NORTH NEWTON, KAN. – The Mud Creek chapter of the Kansas Anthropological Association (KAA) will help Kauffman Museum honor the memory of distinguished Bethel College alumnus and nationally prominent archeologist Waldo Wedel in what would have been his 100th year.
The event is the Mud Creek chapter’s seventh annual artifact identification workshop, to be held at Kauffman Museum Saturday, Sept. 27, from 1:30-4:30. The event is come-and-go and is free to the public, with light refreshments served.
September 27 is also the annual Smithsonian Museum Day, when museums and cultural institutions nationwide open their doors free of charge to Smithsonian magazine readers and Smithsonian.com visitors. Coupons for free entry are available in the September 2008 issue of Smithsonian magazine or downloadable on Smithsonian.com. Kauffman Museum is one of 29 Kansas museums participating this year.
For the artifact workshop, the public is invited to bring Native American artifacts and early historical items throughout the afternoon for identification and dating by experienced avocational archeologists from KAA and an archeologist from the Kansas State Historical Society. The specialists will also make helpful suggestions for cataloguing and collection maintenance. Because this is a free public service to improve knowledge of our state’s archeological heritage, no appraisals or sales will be made.
In previous years, the event has been held in Abilene, Kanopolis and Lyons. KAA chose Kauffman Museum this year to commemorate the 100th anniversary of the birth of archeologist Waldo Wedel, whose family home was located at 24th Street and College Avenue in North Newton.
At an early age, Wedel became interested in the original people of the prairies. He and his friends looked for arrowheads in freshly plowed fields and along the banks of Sand Creek. He began studies at Bethel College before transferring in 1928 to the University of Arizona because no universities in the Plains offered coursework in archeology. Wedel received a B.A. from the University of Arizona and an M.A. from the University of Nebraska. After completing the Ph.D. from the University of California-Berkeley in anthropology with emphasis in archeology, he joined the U.S. National Museum (Smithsonian Institution).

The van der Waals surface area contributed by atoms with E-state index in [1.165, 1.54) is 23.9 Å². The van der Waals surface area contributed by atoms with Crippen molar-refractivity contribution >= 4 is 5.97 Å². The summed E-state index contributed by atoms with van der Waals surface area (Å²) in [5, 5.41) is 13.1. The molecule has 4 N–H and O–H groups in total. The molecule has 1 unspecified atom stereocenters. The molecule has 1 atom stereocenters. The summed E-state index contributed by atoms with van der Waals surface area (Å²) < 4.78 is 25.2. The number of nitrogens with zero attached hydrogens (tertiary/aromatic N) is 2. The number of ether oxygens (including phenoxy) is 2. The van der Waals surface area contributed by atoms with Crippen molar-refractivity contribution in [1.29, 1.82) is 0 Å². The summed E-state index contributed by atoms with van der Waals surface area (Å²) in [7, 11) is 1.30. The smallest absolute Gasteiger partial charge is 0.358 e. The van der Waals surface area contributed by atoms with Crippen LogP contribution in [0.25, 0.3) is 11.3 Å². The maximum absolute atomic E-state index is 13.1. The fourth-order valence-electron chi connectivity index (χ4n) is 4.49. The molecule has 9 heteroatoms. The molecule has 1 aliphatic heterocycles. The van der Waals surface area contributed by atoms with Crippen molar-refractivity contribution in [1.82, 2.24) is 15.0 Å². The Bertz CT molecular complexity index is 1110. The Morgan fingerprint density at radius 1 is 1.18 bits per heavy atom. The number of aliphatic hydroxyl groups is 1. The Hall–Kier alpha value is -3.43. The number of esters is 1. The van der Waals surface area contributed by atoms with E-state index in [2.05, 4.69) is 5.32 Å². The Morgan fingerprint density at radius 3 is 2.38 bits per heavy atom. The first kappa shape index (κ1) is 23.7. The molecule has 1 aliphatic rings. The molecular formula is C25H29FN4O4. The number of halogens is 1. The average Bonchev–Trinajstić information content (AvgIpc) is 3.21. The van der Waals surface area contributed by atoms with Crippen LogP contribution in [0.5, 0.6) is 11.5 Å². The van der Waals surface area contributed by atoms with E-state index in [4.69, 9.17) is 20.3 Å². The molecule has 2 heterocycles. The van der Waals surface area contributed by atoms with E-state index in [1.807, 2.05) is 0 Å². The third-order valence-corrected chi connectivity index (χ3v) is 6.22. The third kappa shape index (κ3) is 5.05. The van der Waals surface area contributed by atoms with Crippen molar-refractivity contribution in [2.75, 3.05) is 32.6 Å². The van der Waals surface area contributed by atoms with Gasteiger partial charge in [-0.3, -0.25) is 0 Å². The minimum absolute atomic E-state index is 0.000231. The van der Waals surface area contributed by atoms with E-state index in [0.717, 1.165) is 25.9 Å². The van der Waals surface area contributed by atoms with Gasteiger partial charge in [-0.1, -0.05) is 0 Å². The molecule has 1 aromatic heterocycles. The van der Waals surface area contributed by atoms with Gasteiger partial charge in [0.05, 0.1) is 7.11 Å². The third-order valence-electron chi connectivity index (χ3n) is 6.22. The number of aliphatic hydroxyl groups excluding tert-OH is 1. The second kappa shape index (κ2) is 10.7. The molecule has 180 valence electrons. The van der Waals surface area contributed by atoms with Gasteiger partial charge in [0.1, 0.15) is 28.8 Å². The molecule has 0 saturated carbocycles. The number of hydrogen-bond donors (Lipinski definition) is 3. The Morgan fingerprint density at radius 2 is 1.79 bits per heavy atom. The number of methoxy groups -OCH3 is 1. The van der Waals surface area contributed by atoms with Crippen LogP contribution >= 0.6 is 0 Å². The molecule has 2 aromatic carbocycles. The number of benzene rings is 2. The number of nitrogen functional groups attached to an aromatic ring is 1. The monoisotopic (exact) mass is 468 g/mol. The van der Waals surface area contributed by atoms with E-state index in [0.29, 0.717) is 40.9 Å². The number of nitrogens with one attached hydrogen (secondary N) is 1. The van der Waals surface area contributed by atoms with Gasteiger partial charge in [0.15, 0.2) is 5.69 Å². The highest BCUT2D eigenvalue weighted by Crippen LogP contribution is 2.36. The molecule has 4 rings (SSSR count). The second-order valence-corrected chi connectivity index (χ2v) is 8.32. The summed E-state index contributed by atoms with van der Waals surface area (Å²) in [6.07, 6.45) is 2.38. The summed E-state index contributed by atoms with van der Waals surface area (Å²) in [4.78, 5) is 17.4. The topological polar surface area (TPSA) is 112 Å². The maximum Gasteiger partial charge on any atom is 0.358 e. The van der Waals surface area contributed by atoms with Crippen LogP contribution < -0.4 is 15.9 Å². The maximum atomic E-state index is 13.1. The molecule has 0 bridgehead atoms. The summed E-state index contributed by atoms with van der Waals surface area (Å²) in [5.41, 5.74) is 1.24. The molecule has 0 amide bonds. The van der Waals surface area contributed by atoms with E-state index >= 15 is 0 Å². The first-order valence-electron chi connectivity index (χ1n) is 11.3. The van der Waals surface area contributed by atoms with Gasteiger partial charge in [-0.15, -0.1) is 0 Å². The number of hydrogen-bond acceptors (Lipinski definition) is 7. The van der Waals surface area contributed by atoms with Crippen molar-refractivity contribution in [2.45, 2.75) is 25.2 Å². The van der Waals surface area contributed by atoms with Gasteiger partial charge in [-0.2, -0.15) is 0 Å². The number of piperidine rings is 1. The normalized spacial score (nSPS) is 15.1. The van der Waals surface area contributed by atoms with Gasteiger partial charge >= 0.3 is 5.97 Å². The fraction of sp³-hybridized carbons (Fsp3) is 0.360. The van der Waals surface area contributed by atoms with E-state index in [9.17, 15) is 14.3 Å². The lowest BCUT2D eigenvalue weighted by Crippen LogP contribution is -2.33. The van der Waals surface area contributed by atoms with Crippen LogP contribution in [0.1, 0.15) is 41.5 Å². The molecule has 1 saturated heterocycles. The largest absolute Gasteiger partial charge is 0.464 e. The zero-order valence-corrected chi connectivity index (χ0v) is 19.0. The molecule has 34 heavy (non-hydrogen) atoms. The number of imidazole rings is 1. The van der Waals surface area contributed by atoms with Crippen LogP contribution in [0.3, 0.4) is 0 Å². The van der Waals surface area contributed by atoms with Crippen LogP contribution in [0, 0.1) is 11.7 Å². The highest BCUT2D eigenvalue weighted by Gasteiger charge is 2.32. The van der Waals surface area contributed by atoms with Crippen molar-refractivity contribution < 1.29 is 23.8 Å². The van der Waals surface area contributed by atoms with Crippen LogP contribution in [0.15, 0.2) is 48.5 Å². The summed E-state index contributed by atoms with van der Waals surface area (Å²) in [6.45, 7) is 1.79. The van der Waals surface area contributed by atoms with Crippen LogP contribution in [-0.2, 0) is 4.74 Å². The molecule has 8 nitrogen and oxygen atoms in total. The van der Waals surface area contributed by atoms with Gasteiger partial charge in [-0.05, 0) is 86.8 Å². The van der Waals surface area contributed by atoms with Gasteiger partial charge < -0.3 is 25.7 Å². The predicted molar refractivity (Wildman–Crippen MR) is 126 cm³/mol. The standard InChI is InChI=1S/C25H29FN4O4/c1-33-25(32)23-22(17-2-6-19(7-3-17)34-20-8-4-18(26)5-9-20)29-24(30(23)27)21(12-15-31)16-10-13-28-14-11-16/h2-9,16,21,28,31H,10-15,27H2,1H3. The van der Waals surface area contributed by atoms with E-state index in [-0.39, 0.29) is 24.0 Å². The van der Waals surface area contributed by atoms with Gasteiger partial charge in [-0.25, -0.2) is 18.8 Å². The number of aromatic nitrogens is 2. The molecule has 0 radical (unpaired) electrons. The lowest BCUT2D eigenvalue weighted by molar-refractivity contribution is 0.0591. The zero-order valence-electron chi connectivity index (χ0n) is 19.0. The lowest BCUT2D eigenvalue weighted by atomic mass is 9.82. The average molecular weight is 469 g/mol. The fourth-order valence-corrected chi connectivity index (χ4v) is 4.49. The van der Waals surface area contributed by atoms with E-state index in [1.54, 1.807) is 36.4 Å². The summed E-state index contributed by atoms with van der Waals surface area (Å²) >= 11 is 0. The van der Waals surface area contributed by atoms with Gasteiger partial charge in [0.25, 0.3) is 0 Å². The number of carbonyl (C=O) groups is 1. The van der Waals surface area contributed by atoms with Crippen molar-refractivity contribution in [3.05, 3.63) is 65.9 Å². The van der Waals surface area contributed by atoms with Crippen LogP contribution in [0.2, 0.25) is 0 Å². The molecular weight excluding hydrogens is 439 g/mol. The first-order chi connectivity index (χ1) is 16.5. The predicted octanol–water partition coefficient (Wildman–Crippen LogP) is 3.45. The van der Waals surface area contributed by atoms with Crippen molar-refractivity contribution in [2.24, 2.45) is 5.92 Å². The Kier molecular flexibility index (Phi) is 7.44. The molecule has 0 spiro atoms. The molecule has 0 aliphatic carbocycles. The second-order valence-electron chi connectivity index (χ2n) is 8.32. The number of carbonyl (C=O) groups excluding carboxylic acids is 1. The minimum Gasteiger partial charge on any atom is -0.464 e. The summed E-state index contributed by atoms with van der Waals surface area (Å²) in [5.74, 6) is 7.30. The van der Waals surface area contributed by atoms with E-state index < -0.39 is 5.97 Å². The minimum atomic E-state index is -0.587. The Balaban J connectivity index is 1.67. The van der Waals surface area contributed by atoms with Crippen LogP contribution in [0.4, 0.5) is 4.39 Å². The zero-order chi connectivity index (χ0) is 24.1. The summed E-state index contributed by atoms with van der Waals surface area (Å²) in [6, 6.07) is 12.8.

At the Smithsonian, Wedel conducted extensive field projects throughout the Great Plains, and his publications are a primary source for studying Plains archeology. His pioneering fieldwork earned him the designation “father of Plains archeology.”
Wedel was elected to the National Academy of Sciences in 1965 and in 1986 received the Distinguished Service Award from the Society for American Archaeology. At the time of his death in 1996, Wedel was archeologist emeritus in the Department of Anthropology at the Smithsonian Institution’s U.S. National Museum.
So if you’ve been wanting to know more about the arrowhead you got from your grandfather or the metal object discovered in your backyard, Saturday, Sept. 27, may be your chance. For more information, contact Margie Reed, Mud Creek chapter president, 785-823-8303 (Salina); Rose Marie Wallen, Mud Creek chapter secretary, 785-227-3636 or email@example.com (Lindsborg); or Rachel Pannabecker, Kauffman Museum director, 316-283-1612 or firstname.lastname@example.org.
The Kansas Anthropological Association is a non-profit organization founded in 1955 to bring together professional and amateur archeologists and collectors for the study of the history and prehistory of Kansas people.
Regular Kauffman Museum hours are 9:30 a.m.-4:30 p.m. Tues.-Fri., and 1:30-4:30 p.m. Saturday and Sunday. The museum is closed on Mondays and major holidays. Admission to the museum (free with coupon on Sept. 27), which also includes admission to the permanent exhibits “Of Land and People,” “Mirror of the Martyrs” and “Mennonite Immigrant Furniture,” is $3 for adults and $1.50 for children ages 6-16. For more information, call the museum at 316-283-1612 or visit its Web site, www.bethelks.edu/kauffman/.